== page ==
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‘Really a severe blow,’ Georgia Sheriff of the Year says of fallen deputies

'The hardest thing I've ever done,' sheriff says of deputies' deaths

Peach County Sheriff Terry Deese explains how difficult it was to cope with the shooting deaths of two deputies in November of 2016. Deese, the Georgia Sheriff of the Year, was honored Thursday, Sept. 21, 2017, at the 5th annual Salute to Georgia
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Peach County Sheriff Terry Deese explains how difficult it was to cope with the shooting deaths of two deputies in November of 2016. Deese, the Georgia Sheriff of the Year, was honored Thursday, Sept. 21, 2017, at the 5th annual Salute to Georgia

The hardest thing Peach County Sheriff Terry Deese has ever done is face the media the night two of his deputies were fatally shot.

“There’s just no way one individual — doesn’t matter how big you are, how strong you are, how smart you are — can deal with that kind of pressure, that kind of stress. But when you turn around and there’s all these people behind you ... that’s how you deal with tragedies,” Deese told his colleagues Thursday.

Lawmen from across the state gave a standing ovation to their 2017 Sheriff of the Year during the fifth annual Salute to Georgia Sheriffs hosted by Jones County Sheriff Butch Reece at the Walnut Creek Shooting Preserve.

In September 1986, Deese first discovered the strength of the thin blue line that bonds the brotherhood of law enforcement.

Bullets struck his partner and his predecessor, Sheriff Johnnie Becham, as they were driving away in a caravan after confiscating marijuana plants.

“I remember that ‘poof-poof’ and glass starting shattering and seeing sparks everywhere. This guy was shooting at us,” he said. “Within a manner of minutes, we were covered with law enforcement. I bet there’s still cocaine out there on that interstate where people were dumping it out ‘cause they topped that hill and saw all the blue lights.”

It was that experience that “just kind of reeled me on in,” Deese said of his career.

Although the Georgia Sheriffs’ Association selected Deese for its top honor, none of his colleagues would want to be in his shoes.

Last year, Deese buried those two deputies wounded in the line of duty on Nov. 6.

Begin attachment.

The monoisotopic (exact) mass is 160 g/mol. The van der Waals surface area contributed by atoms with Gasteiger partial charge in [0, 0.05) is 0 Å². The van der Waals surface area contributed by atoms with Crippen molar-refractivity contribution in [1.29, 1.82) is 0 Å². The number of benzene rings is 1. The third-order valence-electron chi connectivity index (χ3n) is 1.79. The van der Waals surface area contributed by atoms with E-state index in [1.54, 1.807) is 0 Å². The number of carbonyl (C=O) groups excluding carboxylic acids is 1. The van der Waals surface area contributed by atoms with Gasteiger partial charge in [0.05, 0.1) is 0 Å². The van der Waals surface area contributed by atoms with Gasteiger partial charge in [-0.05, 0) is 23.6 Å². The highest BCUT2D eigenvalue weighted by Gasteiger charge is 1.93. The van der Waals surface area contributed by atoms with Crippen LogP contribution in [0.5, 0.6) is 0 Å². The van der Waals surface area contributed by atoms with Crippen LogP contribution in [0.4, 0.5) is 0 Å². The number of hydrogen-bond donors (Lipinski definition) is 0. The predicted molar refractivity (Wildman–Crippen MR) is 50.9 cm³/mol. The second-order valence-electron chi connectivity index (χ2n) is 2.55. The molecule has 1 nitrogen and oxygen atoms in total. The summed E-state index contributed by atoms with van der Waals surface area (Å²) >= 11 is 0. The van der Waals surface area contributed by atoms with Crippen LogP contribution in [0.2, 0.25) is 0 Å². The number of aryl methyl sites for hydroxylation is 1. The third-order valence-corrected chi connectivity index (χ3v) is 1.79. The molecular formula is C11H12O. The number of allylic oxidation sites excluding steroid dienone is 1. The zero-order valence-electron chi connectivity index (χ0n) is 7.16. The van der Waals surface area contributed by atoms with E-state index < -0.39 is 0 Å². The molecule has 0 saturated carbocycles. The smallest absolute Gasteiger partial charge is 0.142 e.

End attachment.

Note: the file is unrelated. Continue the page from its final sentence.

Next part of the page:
Deese, a 35-year law enforcement veteran spoke at both funerals for Deputy Daryl Smallwood and Sgt. Patrick Sondron.

Both men’s pictures were shown during a moment of silence for Georgia law enforcement officers killed over the past year.

During a video tribute to Deese, his officers spoke of that night that shook them all to the core.

Smallwood and Sondron were responding to a neighborhood dispute, never imagining it would be their last call.

Peach sheriff’s Capt. Tony Trice remembers seeing the shaken sheriff at the home of accused killer Ralph Stanley Elrod Jr.

“The great man that he is, he took charge and made things happen,” Trice said of Deese.

Capt. John Edwards said it was Deese that held the force together.

“A lot of officers were second-guessing their career choices and he was there to step up to the plate and let them know he was there for us,” Edwards said in the video.

Georgia Lt. Gov. Casey Cagle spoke of the respect he has for Deese.

“I know the tears in the man’s eyes by having to do what he had to do, but that is what his duty is,” Cagle said. “I love a man who always leads with his heart.”

Not only did Deese rally his deputies, but he comforted the Sondron and Smallwood families, Cagle said.

The Peach County deputies were two killed in what Deese called a “very bad year for law enforcement.”

“In the state of Georgia, we lost nine good men for no reason,” Deese said.

In months and years to come, Deese will be grappling with continual death penalty court hearings for the deputies’ accused killer Ralph Stanley Elrod Jr.

The collateral damage of that night also hit Reece’s department.

Elrod’s son, Jarrod is a Jones County deputy.

As Deese’s family was invited to be the first to go through the sprawling buffet of barbecue pork, chicken, cole slaw, potato salad and dozens of cakes baked by Sheriff Reece’s wife, Deputy Jarrod Elrod stood at attention in front of them.

In his honor guard dress uniform, he escorted them to the food.

“He volunteered to do that,” Reece said.

Liz Fabian: 478-744-4303, @liz_lines

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